INDIANAPOLIS — We've seen a wide array of players participate in the NFL Scouting Combine from John Ross to Orlando Brown Jr. It’s held yearly at Lucas Oil Stadium in Indianapolis and is a year-to-year spectacle that millions gather around the T.V. to watch.
Ross' 2017 performance was notable as he broke Chris Johnson's long-standing record in the 40-yard dash clocking 4.22 seconds. On the opposite end of the spectrum, Brown had one of the worst combine performances that we have seen in quite some time. But that didn't stop him from going to be a successful pro.
We've seen other warrior-like performances in years past, but while watching the event, have you ever wondered how all of the testing numbers and graphics are accessible right in front of you? After having the same thought, I wanted to seek out the individual that was a large part behind the entire process. During the week of the combine, I had the opportunity to interview Mike Weinstein, an engineer for Zybek Sports. The company is entering its 10th season in partnership with the NFL combine.
In this interview, I learned a boatload of information about the process of recording 40-yard dash times, why laser times are so important, how much stock NFL teams actually put into them and much, much more.
The following transcript has been edited for clarity.
Question: Tell me about the company and what it entails.
Weinstein: It's a company that's been manufacturing equipment for timing athletes for a long time. We've done all of the major events over the past 14 years — the NFL Scouting Combine, the Army National Combine (high school), and many others. What we've done over the past few years is rebranding the whole combine and what we call the "SAT" or Standard Athlete Test. We did this because, now, all of the athletes across the country are taking the same exact test in the exact same way.
Q: How did the company lay the groundwork and develop a partnership to become connected with the combine?
W: The group at the NFL Scouting Services wanted to incorporate a different timing system and they said, "Hey, we want you to come out and be a backup timing system," and we agreed. We went out and did that and then the following year they called us back and asked what we were doing again for the event. They asked us to come back again because it looked pretty good.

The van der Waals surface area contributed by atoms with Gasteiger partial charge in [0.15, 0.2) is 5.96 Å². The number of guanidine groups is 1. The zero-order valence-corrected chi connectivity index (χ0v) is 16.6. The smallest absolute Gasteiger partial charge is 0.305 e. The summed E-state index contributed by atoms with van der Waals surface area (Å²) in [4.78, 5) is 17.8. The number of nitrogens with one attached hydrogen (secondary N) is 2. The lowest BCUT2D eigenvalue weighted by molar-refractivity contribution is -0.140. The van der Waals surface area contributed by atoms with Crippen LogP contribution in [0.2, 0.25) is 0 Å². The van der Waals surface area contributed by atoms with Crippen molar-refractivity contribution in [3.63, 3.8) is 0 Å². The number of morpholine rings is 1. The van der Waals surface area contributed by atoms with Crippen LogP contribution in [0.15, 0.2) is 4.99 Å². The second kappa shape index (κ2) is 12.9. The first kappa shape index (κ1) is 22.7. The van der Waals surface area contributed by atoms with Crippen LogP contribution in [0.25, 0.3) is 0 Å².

Ever since then, we've been providing the actual timing equipment that's provided to the services. Also, more recently, over the last four years, we've been relaying real-time signals to NFL Network, ABC and ESPN. The actual graphics that you see on NFL media coverage of the event are coming from my computer. The running clock that you see on the screen is actually the real-time coming from my system.
Q: I do want you to tell one story about John Ross. Talk about when he ran 4.22 and your reaction to that.
W: I sit at the 40-yard line every year and I never really see them when they finish. I didn't even know that it was as good as what it was until after it was done because everything is so normal. I will totally back those times. I'm independent. I don't have a horse in the race. That was a totally legitimate time. The one thing that is interesting is actually trying to overlay video to see exactly when an athlete truly does start. That's part of the problem right there. We're just trying to figure out exactly who's faster and who's not faster. We actually have three different systems running simultaneously.
Q: How has laser technology changed over the past few years and what innovation is planned in the future?
W: We haven't really changed anything over the past few years at the combine. It's been the exact same system that we've been delivering. We've rebranded everything with Standardized Athletic Testing. You get so many various numbers whether you're being timed electronically or with a stopwatch.
Q: When times pop up on viewers TV screen, do they manually go into a database? How does that entire process work?
W: There's a number of different ways, but we report all of these times to the scouting services for spreadsheets. The time that you see on the screen from the NFL media is a real-time system being fed from our system. We've tested over 30,000 athletes in 2019 and all of those go into a database.